The festive season is meant to be a time of joy, but for many people it can be a time for stress, anxiety, sadness, frustration, hurry, loneliness, disappointment, overworking, overeating, over drinking, and overspending. ‘Tis the season of perfect, happy families enjoying luxurious celebrations and gifts, but not all of us are able to live up to these ideals.
Being proactive in your planning can turn an otherwise stressful season into a memorable one. Here are three common holiday stressors and what you can do to cope through the holidays.
Many people overspend at Christmas and it is no fun spending the following year worrying about the money that needs to be paid off. Drawing up a budget and figuring out how and on who you need to spend money is worthwhile. There are ways to reduce costs. When it comes to buying presents, you could only buy gifts for the children, have a Secret Santa draw so you’re only responsible for one, or make homemade gifts. The thought is really what counts.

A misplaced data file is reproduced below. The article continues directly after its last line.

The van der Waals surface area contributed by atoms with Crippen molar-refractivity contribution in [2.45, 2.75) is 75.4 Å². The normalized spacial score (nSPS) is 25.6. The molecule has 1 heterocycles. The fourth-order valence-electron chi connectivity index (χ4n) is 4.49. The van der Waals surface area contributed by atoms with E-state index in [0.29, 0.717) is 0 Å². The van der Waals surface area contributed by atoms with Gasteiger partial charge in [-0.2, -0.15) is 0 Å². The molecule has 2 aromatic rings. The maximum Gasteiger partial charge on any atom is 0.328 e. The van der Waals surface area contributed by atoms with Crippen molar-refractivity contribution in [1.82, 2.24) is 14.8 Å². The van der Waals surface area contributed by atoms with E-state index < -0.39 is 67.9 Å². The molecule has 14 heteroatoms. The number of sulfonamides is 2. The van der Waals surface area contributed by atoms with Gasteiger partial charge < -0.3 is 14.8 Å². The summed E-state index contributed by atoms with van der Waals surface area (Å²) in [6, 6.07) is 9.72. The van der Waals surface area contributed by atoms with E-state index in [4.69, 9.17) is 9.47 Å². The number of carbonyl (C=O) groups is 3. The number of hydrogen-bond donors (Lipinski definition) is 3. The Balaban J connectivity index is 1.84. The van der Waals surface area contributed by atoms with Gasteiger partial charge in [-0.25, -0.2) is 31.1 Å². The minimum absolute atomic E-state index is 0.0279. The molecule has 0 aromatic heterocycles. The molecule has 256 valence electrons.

Just because you’re related doesn’t mean your family members will all get along. Split families and unresolved conflicts may contribute to Christmas anxiety. Family and relationship problems can be a trigger for anxiety.
The Anxiety and Depression Association of America estimates that 15 million people suffer from social anxiety. When a social event feels large and overwhelming, ask yourself what about the event is really making you anxious. Are you worried you won’t know anyone at the party? That you’ll have nothing to talk about? That people will judge you for dancing badly? Identifying the specific worries you have is the first step to being able to challenge them directly. It’s not actually the event that makes you nervous, but assumptions you’re making about it.
Spending too much time on your own can make you feel anxious, lonely and depressed. Make sure that you spend at least some of the time with friends or relatives.
Develop a plan in advance to avoid feeling stressed on the day. Make yourself a special breakfast, buy yourself a gift in advance so that you can enjoy on the day, attend a local church service, or take a stroll through the local park to give yourself a treat.
Don’t let the feelings linger and schedule an appointment with us, as soon as possible. It takes courage to talk about these things but we’re here to help.
This post was written by Lani Gouws on behalf of The Bridge Therapy Center. If you have any questions or require more information, please contact Lani here: firstname.lastname@example.org